This was like suddenly bobbing out from being underwater for eleven years. For all this time, I’ve been developing the skill of critical thinking. But the skill of critical thinking made my life a living warzone.
As explanation, I’m an academic attending a Pentecostal church. If the percentage of people in America with a PhD is small, the percentage of people in academics in Pentecostalism numbers about 100-ish worldwide. And they are all my friends. There’s reason for that. In general, Pastors dislike academics, and academics dislike Pentecostalism.
Now, this is not true for my current church, which is Assemblies of God SoCal (Southern California). My pastor has a DMin, and they are very accepting of academia as a vocation. For this reason, we have many academics in our church. But I do get comments all the time from pastors along the lines of “oh seriously, you scholars are a pain in the butt”. Hmm. Well, yes, we are. But it’s not intentional. And you pastors are a pain in the butt too, if any of you read past my introductory sentence. I think this disconnect has to do with a misunderstanding that education has critical thinking as its end product. Critical thinkers refuse to sit in church and nod their heads appropriately during the sermon. They carry around a sticker pad with question marks, sticking them onto objects and people, and bringing it up with the pastor whenever they see them.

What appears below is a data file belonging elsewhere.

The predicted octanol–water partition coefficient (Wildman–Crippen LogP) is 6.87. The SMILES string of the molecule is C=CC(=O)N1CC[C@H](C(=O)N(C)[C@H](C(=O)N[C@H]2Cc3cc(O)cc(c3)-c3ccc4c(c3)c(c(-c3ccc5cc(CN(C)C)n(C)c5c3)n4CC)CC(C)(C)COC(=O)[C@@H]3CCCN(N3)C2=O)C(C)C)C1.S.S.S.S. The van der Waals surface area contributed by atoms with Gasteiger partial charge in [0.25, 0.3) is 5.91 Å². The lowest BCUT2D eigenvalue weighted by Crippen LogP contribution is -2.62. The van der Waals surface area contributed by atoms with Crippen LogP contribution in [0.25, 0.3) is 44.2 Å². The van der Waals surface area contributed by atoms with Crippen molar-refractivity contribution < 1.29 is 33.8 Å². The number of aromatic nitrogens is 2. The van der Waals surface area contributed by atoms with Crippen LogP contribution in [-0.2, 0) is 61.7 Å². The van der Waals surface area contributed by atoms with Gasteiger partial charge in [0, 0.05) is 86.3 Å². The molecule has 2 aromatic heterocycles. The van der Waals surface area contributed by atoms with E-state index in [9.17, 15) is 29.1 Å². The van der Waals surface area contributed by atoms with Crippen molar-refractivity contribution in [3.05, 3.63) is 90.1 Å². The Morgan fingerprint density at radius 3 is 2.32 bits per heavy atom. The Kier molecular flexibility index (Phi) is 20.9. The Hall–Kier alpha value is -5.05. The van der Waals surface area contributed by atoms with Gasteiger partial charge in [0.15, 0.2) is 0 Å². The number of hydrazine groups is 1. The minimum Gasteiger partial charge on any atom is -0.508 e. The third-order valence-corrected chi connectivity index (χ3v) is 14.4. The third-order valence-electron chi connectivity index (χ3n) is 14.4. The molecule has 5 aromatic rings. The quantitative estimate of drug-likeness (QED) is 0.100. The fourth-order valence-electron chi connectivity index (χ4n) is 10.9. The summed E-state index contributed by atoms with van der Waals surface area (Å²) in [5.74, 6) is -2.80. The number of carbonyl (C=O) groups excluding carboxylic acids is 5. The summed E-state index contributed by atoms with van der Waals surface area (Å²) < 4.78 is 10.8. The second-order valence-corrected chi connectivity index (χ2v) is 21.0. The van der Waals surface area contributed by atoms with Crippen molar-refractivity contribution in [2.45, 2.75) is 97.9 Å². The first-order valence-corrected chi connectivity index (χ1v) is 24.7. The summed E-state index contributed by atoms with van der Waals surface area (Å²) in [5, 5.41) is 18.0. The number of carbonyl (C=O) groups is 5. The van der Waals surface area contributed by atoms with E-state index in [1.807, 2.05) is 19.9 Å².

But I’ve realised something. Education is not about developing this skill of critical thinking. It is about developing virtues. Talal Asad uses the example of early monastic training, and the ways in which monks developed virtues – by coping manuscripts over and over and over again. It wasn’t about the task, it was about what was happening within them, the formation of character.
So, I’ve finally graduated beyond critical thinking. And for all those to whom I’ve been critical, my apologies (and ten points to the pastors who read this far, I’m looking forward to publicly complimenting you sometime). Hopefully during the next ten years, this skill becomes a trait that becomes a part of the character formation that I now know is the actual point of my education. I’m looking forward to my next stage of life, and proving my character.